“Our attorney told us that pre employment tests are illegal to use.”  If that is your logic and defense for sticking with the interview and resume as your primary screening tools for employee selection, it is time to get with the program. The job relatedness of most interviews and many resumes carries very little weight when defending a discrimination claim by a candidate.

interviews are unfairSince anyone can sue anyone for anything, we’ll agree that employee discrimination claims are very real. But that doesn’t mean that all claims are justified.  Ignoring tools that can help companies hire the right people and avoid costly employee turnover is a sign of avoidance, or even ignorance, of the risks associated with different employee selection assessments.

Unbeknownst to many human resource professionals and small business owners, the U.S. Department of Labor publication, TESTING AND ASSESSMENT: AN EMPLOYER’S GUIDE TO GOOD PRACTICES includes employee applications and the interview in the same category of employee assessment as the personality “inventory,” background check, or drug test. In fact, any tool, inventory or procedure used to “assess” the fit of a candidate for hire or an employee for promotion is considered a test.

By this definition, the simple act of observation is considered an employment assessment and in order to be legally defensible, decisions based on observation must be as valid, reliable and job related as interview questions or personality tests.

So let’s look at the manager or human resources director or corporate attorney who views the personality test as fluff, hocus-pocus, or just plain too risky and compare it to candidate observation? How would you defend yourself and your company if questioned about the validity or job-relatedness of any of these questions?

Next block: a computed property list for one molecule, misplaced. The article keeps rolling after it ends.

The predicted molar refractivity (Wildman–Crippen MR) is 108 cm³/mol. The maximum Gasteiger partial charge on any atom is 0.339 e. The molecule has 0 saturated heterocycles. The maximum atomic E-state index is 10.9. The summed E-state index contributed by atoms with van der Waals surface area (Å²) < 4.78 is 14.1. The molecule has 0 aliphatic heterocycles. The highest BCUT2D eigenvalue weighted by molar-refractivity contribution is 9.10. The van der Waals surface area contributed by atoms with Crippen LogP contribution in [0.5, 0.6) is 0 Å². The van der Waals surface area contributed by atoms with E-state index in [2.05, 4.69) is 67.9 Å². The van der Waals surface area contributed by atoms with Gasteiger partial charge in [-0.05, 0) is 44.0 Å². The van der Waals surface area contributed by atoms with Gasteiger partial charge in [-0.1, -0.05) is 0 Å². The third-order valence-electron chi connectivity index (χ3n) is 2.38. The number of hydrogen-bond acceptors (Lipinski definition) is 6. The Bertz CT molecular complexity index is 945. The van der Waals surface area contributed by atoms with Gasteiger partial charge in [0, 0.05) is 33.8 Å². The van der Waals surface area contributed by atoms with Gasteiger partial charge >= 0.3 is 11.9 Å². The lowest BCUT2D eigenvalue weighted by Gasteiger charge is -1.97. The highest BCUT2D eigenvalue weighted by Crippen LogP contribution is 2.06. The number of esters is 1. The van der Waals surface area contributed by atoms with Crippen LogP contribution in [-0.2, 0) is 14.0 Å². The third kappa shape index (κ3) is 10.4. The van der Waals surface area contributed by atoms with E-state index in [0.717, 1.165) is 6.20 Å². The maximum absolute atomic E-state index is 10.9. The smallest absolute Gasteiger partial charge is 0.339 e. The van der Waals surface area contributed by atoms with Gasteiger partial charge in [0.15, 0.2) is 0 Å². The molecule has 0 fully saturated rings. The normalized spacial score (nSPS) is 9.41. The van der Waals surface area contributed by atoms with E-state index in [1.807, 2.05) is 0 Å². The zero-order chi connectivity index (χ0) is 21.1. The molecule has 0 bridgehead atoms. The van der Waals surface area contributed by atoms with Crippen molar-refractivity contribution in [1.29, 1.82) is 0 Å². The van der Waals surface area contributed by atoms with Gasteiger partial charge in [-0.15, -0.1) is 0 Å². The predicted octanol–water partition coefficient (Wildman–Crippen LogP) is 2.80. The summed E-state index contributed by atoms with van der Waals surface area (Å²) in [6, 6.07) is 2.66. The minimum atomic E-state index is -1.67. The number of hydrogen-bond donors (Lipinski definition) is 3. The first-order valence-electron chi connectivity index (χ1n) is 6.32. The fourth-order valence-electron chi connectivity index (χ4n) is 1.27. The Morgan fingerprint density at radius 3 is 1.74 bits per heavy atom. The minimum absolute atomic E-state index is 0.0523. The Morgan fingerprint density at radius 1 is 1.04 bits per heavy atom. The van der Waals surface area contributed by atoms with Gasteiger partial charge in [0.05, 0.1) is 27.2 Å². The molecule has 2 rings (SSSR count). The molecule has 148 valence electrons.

• Are you turned off by a male with a ponytail or a female with a buzz-cut?
• Are you turned on by individuals with athletic builds and turned off by anyone who is obese?
• Do you feel uneasy around other men who walk with a swish and speak with a lisp?
• Do tattoos, body-piercing and purple hair affect how you evaluate job fit?
• Men: do you prefer buxom, petite, and perky blondes to chunky, outspoken middle age women?
• Women: Are you attracted to tall, dark and handsome hunks or short, bald and chubby men?
• Do you notice if other people are wearing a crucifix, Star of David, or a mezuzah around their neck?

If you answered yes to any of these questions, then you are discriminating and put your company at risk for prejudicial hiring. Not one of the observations above is a valid predictor of abilities, skills, knowledge, or job fit.

Whether we intentionally or unintentionally do it, we all have our biases. We respond to the information we receive by valuing some of it positively and judging the rest of it negatively. Like it or not, we all have our preferences. Those things we value more or less bias our observations and therefore impact how we rate candidates for hiring.

In addition to looking through our own rose-colored glasses, how likely is it that our mood at that moment in time might affect our ability to interview fairly and without bias?

The simple act of observing candidates is filled with personal bias, much of which has nothing to do with job fit. The same goes for the process of interviewing. For most companies, observation and interviews fail to meet the required validity, reliability, and job relatedness standards required by law. If and when challenged, companies lose.

On the other hand, many (although admittedly not all) employee screening assessments have gone through extensive validation studies that confirm reliability, job-relatedness, and fairness. Pre-employment tests offer an objective, cost-effective, third party assessment of a candidate’s job fit.

Isn’t it time employers stop throwing stones at pre-employment personality tests when their current screening process is a house of glass?

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